Validating concepts with Monadic Testing

Researchers use monadic testing to gather feedback on a single concept from your target audience in a vacuum. The name originates from the Greek word “monos,” meaning alone. Another variation of this is a sequential monadic test— when an audience is questioned about two or more concepts in an isolated survey environment.


Monadic testing

A monadic test is a survey that investigates a single concept in depth with a target audience, broken into at least two groups. It is commonly used in product and concept testing, such as testing creative for a campaign or testing pricing or features for a product. These surveys tend to be short, but extremely focused. 

Because respondents are only being asked for information about a single concept, monadic testing can go in-depth on the subject without creating a lengthy questionnaire. For example, in a monadic test for ad creative, the respondent might first be asked to give their opinion on a specific advertisement. Follow-up questions could include what they liked about the piece, the colors, the images, text, or emotions and feelings they experienced when looking at it. 

If a researcher wants to evaluate multiple concepts, they will need to create multiple samples of the same audience, as each group will still only be reviewing a single concept. If in the earlier example there were three advertisements to be tested, there would be three surveys, each featuring a different ad and asking the same follow-up questions to determine specific details about it. Each survey would be sent to an audience sample that is made up of the same targeting criteria. The results would then be compared and analyzed to determine which creative was preferred by members of the target audience.

A monadic test surveys samples of your target audience on individual concepts in isolation.

Benefits and drawbacks of Monadic Testing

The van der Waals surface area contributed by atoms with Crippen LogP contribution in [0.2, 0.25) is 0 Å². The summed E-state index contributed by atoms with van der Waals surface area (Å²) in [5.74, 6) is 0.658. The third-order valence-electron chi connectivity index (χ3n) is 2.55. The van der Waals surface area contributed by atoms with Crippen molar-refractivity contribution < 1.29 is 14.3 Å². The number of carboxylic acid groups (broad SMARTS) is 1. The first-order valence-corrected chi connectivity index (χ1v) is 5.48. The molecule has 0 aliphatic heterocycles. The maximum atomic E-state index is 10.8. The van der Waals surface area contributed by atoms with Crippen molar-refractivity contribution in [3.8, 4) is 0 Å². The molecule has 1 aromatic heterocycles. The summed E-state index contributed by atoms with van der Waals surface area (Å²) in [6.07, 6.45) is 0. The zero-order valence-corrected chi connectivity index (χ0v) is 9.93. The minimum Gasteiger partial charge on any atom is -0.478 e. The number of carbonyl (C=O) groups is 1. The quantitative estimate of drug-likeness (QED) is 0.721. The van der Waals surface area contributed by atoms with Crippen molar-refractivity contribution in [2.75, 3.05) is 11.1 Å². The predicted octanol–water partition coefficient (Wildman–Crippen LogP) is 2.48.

Monadic tests expose respondents to one stimulus independent of contextual information. This gives researchers insight into a respondent’s thoughts about the product or concept when no external distractions are present and can supply some in-depth, clean data to confirm the idea when there are no constraints.

For example, a monadic test might reveal that respondents felt favorably towards a product, while they might express negative ideas about it given information about the brand or when compared to similar products. This lets researchers know that the issue may be related to brand perception or competitive solutions, rather than the product itself. 

Because monadic tests exist to investigate a single concept, they can also go in-depth without becoming too long. This is especially helpful in formats like mobile surveys, which should be kept short enough to captivate the attention of respondents on the go.

A drawback to monadic testing is typically cost, as it requires more respondents to create multiple samples fitting the same targeting criteria to complete the survey in isolation. This can also be challenging when the audience targeting is very narrow and harder to find enough respondents to create two complete samples.

Sequential Monadic Testing

A sequential monadic test (sometimes known as a paired test) is a monadic test that asks respondents about two or more concepts in the same isolated environment. The concepts are often randomized to reduce survey bias but follow the same series of questions about each concept to determine key information.